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Process of developing abstract rules or mental constructs based on sensory experience. Concept formation figures prominently in cognitive development and was a subject of great importance to Jean Piaget, who argued that learning entails an understanding of a phenomenon's characteristics and how they are logically linked. Noam Chomsky later argued that certain cognitive structures (such as basic grammatical rules) are innate in human beings. Both scholars held that, as a concept emerges, it becomes subject to testing: a child's concept of bird, for example, will be tested against specific instances of birds. The human capacity for play contributes importantly to this process by allowing for consideration of a wide range of possibilities.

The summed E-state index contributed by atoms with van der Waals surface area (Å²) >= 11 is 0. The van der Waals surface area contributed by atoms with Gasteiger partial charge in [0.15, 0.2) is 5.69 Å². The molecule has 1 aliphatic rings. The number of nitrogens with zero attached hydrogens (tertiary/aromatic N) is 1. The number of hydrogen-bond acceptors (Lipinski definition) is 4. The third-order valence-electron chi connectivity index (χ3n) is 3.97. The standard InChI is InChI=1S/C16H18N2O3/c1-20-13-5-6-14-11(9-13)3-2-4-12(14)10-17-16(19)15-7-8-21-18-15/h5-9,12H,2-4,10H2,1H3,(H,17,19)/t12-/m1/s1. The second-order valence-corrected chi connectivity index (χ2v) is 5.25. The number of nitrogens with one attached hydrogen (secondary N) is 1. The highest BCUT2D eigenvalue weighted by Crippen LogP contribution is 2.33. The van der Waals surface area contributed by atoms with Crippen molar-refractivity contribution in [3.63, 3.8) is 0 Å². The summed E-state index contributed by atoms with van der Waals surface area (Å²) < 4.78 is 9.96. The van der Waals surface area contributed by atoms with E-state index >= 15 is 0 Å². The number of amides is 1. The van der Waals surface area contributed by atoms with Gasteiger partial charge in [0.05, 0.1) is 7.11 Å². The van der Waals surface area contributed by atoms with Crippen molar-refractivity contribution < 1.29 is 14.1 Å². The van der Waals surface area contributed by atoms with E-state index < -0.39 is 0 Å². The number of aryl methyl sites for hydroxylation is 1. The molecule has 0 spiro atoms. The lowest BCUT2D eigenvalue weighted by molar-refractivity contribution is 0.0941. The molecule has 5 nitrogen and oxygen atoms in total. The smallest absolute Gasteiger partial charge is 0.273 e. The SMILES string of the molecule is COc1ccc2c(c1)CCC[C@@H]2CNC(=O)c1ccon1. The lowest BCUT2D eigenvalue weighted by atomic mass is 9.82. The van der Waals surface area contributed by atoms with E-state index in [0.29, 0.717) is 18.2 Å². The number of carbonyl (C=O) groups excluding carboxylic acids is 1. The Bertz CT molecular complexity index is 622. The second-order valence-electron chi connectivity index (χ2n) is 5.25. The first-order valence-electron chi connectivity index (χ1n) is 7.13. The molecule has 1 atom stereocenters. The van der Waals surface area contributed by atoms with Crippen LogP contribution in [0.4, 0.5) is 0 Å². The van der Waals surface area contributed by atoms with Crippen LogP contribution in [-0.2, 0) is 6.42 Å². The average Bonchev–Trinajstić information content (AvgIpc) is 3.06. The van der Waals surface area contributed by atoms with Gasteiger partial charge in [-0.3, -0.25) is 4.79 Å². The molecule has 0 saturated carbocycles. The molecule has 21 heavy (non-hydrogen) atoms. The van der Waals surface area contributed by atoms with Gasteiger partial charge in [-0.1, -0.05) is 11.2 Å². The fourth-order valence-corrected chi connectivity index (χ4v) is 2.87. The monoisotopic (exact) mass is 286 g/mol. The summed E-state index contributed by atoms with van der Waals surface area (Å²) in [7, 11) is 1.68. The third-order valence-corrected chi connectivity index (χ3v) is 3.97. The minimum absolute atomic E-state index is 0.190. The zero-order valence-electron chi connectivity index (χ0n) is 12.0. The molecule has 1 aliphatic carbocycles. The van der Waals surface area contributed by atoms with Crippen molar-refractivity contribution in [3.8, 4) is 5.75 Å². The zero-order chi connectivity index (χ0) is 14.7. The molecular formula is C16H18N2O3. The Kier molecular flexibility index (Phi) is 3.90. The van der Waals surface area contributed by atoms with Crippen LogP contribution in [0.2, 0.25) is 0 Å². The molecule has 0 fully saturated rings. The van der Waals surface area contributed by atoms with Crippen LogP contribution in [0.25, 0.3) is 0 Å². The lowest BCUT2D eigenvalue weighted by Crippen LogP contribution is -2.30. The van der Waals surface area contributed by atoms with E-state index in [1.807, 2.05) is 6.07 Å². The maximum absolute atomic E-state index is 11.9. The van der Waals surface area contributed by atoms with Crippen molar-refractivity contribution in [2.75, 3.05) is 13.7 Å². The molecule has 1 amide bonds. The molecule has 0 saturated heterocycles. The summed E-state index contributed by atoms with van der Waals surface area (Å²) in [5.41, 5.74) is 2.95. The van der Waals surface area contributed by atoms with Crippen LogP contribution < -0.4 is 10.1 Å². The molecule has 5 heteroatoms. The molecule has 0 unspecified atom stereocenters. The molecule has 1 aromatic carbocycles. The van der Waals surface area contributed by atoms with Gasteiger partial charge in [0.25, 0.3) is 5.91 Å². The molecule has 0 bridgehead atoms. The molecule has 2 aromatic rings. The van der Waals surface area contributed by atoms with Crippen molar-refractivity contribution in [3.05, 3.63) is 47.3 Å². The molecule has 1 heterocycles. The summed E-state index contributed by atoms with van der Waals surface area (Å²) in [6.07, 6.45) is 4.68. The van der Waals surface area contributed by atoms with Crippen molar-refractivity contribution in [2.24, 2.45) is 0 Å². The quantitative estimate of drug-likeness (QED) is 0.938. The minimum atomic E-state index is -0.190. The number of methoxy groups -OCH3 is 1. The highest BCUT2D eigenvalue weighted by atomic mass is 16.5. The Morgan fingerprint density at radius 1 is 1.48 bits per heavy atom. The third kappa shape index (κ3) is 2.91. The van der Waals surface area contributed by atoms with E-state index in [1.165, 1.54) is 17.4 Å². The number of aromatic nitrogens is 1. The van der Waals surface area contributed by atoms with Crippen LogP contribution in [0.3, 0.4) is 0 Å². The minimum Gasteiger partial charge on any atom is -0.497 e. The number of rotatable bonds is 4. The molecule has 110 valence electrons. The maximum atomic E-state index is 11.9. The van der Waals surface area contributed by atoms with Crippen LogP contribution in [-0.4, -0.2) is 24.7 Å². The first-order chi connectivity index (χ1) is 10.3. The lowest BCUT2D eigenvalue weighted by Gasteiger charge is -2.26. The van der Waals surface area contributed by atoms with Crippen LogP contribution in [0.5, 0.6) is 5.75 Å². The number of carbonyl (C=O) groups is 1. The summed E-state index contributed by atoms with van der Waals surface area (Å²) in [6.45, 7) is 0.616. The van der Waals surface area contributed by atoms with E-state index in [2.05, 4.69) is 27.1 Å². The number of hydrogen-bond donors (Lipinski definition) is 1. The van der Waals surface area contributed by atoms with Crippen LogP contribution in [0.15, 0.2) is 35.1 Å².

This entry comes from Encyclopædia Britannica Concise. For the full entry on concept formation, visit Britannica.com.
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